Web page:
Originally envisioned in the early 1990s as a legacy project by former Mayor Richard M. Daley, the idea of an express high-speed rail service connecting Chicago’s downtown to O’Hare International Airport is being revisited by current Mayor Rahm Emanuel. Although first expressing interest in resurrecting the concept in 2011, the Emanuel administration recently confirmed plans to conduct new feasibility studies over the next 10 months. If all goes to plan the city hopes to put the project out for bidding some time next year. The goal is to cut travel times down to 20 minutes, which is roughly half the time required by a current non-express CTA Blue Line train. With fares estimated to be in the $30-35 price range, the service would be comparable to (if not slightly better than) what taxis and rideshare companies currently charge for such a trip. While major Chicago infrastructure projects are typically subject to budgetary constraints, funding for the new high-speed O’Hare line will reportedly come from private sources.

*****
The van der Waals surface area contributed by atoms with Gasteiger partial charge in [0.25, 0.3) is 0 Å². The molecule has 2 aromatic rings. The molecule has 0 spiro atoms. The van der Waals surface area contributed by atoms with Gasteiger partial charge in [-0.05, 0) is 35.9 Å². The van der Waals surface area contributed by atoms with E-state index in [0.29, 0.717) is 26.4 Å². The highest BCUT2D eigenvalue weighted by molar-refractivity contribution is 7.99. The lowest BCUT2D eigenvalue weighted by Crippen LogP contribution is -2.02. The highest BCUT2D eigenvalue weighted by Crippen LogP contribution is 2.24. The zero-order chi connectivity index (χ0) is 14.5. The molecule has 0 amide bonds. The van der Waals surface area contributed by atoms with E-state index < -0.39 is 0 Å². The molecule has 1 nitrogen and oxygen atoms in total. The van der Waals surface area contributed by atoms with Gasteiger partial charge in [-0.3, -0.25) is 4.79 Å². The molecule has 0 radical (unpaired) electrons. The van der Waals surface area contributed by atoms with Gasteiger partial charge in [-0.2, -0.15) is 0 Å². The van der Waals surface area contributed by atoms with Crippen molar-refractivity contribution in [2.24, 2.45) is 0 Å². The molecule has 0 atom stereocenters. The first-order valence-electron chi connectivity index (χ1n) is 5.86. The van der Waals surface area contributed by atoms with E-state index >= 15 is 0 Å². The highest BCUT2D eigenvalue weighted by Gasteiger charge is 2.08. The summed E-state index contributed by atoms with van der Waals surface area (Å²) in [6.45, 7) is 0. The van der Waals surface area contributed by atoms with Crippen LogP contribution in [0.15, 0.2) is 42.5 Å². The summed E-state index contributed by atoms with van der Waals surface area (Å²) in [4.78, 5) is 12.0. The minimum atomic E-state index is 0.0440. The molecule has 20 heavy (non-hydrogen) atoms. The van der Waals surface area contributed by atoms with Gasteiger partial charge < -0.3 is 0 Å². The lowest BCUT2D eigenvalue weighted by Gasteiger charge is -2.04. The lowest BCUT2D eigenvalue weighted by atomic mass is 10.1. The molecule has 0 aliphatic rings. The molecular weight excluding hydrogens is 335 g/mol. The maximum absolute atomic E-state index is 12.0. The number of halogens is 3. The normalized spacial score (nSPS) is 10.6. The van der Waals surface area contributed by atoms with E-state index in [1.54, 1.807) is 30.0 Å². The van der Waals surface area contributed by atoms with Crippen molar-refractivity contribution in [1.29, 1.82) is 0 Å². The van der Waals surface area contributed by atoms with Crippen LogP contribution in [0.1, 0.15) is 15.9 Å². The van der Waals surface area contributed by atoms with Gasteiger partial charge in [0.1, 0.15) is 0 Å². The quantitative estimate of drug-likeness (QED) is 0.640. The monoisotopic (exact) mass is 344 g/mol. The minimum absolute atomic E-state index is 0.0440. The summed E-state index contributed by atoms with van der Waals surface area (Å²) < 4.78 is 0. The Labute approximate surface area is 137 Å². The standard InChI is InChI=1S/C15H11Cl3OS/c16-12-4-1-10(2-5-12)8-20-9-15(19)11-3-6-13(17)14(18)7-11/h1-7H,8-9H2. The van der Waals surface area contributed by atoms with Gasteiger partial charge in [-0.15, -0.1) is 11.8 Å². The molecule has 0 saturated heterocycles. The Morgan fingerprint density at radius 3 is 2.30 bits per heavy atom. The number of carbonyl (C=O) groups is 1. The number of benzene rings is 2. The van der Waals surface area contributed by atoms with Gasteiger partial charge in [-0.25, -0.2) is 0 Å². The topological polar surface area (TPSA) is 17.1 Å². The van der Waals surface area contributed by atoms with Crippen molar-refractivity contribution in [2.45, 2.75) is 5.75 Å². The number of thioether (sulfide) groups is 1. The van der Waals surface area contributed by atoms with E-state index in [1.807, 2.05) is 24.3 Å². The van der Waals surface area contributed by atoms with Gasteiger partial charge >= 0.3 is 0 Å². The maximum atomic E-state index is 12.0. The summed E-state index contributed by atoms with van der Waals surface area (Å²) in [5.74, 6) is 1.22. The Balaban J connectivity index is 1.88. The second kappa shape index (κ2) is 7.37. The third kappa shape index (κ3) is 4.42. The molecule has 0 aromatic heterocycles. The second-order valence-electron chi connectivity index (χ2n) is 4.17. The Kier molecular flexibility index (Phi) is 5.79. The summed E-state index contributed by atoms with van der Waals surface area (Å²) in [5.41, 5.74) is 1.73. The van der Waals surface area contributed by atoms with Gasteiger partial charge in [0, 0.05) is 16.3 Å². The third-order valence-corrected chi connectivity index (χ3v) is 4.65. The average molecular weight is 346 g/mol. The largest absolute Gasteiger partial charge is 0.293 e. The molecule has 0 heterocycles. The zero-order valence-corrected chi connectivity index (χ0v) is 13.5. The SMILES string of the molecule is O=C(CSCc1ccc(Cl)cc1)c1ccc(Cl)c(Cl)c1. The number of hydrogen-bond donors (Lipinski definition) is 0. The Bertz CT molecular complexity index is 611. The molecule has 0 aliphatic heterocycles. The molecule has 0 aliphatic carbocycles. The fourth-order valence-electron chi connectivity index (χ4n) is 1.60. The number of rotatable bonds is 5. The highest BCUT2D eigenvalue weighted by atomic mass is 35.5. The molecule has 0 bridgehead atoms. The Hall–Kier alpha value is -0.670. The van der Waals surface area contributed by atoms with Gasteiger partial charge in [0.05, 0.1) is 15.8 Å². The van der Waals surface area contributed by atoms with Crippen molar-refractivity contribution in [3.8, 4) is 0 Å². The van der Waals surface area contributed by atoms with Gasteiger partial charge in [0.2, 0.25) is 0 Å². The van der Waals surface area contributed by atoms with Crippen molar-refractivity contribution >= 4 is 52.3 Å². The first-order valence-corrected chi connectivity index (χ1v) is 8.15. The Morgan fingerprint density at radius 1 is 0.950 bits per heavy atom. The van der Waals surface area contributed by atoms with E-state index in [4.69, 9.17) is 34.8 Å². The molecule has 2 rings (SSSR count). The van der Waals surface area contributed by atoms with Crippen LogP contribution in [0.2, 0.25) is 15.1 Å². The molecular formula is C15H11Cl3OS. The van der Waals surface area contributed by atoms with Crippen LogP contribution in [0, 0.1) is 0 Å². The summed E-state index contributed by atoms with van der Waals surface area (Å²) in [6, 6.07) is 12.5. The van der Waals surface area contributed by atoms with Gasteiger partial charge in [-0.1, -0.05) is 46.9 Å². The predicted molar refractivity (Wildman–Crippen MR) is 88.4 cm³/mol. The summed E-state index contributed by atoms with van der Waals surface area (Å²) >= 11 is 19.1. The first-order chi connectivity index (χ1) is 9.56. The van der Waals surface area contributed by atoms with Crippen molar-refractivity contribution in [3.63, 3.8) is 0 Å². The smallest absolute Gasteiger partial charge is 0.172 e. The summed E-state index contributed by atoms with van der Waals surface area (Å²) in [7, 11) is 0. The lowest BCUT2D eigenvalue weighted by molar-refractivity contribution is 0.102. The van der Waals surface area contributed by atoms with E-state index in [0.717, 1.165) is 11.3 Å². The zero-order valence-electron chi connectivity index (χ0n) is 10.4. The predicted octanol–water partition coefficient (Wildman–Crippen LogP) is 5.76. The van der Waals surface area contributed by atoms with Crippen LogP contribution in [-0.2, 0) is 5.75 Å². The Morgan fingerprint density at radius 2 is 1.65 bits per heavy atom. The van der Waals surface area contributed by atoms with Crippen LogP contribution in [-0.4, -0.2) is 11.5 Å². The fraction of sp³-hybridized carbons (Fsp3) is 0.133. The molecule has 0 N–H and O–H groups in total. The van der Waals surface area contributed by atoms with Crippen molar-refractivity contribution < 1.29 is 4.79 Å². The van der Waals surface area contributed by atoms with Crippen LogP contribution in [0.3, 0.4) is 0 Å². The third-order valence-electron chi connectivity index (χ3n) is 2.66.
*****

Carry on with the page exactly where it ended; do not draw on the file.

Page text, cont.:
Though total project cost could end up being billions of dollars, Aviation Commissioner Ginger Evans was bullish on the prospect of private investors — especially from overseas markets — approaching the new O’Hare to downtown high speed connector as an attractive opportunity, according to the Chicago Tribune. While the city hopes for a private entity to operate the system and finance much of its construction, it’s clear that some public funds would be sought at the local or federal level. It’s currently unknown if the project will take advantage of existing rail right-of-ways by operating in tandem with non-express CTA and Metra services or take an entirely separate path. Use of the abandoned Block 37 subterranean CTA superstation has been reportedly ruled out due to technical obstacles, but the city would like to see the downtown station placed in a “high growth” neighborhood such as River North or West Loop. City planners are also entertaining the possibility of constructing at least one additional stop along the high-speed route if it makes economic sense to do so.